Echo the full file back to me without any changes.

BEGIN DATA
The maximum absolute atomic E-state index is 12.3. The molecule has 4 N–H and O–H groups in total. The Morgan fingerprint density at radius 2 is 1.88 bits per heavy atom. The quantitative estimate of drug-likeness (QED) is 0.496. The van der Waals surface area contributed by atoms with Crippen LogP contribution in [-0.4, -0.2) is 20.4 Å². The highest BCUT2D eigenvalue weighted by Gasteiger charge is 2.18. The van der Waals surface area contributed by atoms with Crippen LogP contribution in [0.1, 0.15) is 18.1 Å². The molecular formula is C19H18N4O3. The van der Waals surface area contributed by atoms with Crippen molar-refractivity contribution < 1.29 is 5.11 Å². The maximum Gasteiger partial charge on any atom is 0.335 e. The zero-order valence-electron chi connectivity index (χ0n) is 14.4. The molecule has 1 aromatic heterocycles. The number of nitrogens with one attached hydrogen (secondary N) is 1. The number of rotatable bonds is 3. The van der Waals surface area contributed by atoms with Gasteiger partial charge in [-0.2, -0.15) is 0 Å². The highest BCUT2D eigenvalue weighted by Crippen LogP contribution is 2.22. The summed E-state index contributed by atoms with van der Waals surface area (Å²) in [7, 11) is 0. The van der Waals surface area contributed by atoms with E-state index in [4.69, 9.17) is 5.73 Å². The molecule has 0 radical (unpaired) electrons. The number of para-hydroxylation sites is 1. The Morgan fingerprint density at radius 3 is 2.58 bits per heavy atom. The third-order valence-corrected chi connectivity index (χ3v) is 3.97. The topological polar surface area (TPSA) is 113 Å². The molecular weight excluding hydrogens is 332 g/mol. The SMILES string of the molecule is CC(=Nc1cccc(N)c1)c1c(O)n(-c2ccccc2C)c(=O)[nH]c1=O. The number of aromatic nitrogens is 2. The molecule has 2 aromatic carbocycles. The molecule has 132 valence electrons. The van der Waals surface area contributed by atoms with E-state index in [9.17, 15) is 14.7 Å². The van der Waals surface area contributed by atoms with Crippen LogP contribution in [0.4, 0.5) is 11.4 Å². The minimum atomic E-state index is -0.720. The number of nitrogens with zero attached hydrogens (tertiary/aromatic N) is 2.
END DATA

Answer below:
The maximum absolute atomic E-state index is 12.3. The molecule has 4 N–H and O–H groups in total. The Morgan fingerprint density at radius 2 is 1.88 bits per heavy atom. The quantitative estimate of drug-likeness (QED) is 0.496. The van der Waals surface area contributed by atoms with Crippen LogP contribution in [-0.4, -0.2) is 20.4 Å². The highest BCUT2D eigenvalue weighted by Gasteiger charge is 2.18. The van der Waals surface area contributed by atoms with Crippen LogP contribution in [0.1, 0.15) is 18.1 Å². The molecular formula is C19H18N4O3. The van der Waals surface area contributed by atoms with Crippen molar-refractivity contribution < 1.29 is 5.11 Å². The maximum Gasteiger partial charge on any atom is 0.335 e. The zero-order valence-electron chi connectivity index (χ0n) is 14.4. The molecule has 1 aromatic heterocycles. The number of nitrogens with one attached hydrogen (secondary N) is 1. The number of rotatable bonds is 3. The van der Waals surface area contributed by atoms with Gasteiger partial charge in [-0.2, -0.15) is 0 Å². The highest BCUT2D eigenvalue weighted by Crippen LogP contribution is 2.22. The summed E-state index contributed by atoms with van der Waals surface area (Å²) in [7, 11) is 0. The van der Waals surface area contributed by atoms with E-state index in [4.69, 9.17) is 5.73 Å². The molecule has 0 radical (unpaired) electrons. The number of para-hydroxylation sites is 1. The Morgan fingerprint density at radius 3 is 2.58 bits per heavy atom. The third-order valence-corrected chi connectivity index (χ3v) is 3.97. The topological polar surface area (TPSA) is 113 Å². The molecular weight excluding hydrogens is 332 g/mol. The SMILES string of the molecule is CC(=Nc1cccc(N)c1)c1c(O)n(-c2ccccc2C)c(=O)[nH]c1=O. The number of aromatic nitrogens is 2. The molecule has 2 aromatic carbocycles. The molecule has 132 valence electrons. The van der Waals surface area contributed by atoms with E-state index in [9.17, 15) is 14.7 Å². The van der Waals surface area contributed by atoms with Crippen LogP contribution in [0.4, 0.5) is 11.4 Å². The minimum atomic E-state index is -0.720. The number of nitrogens with zero attached hydrogens (tertiary/aromatic N) is 2.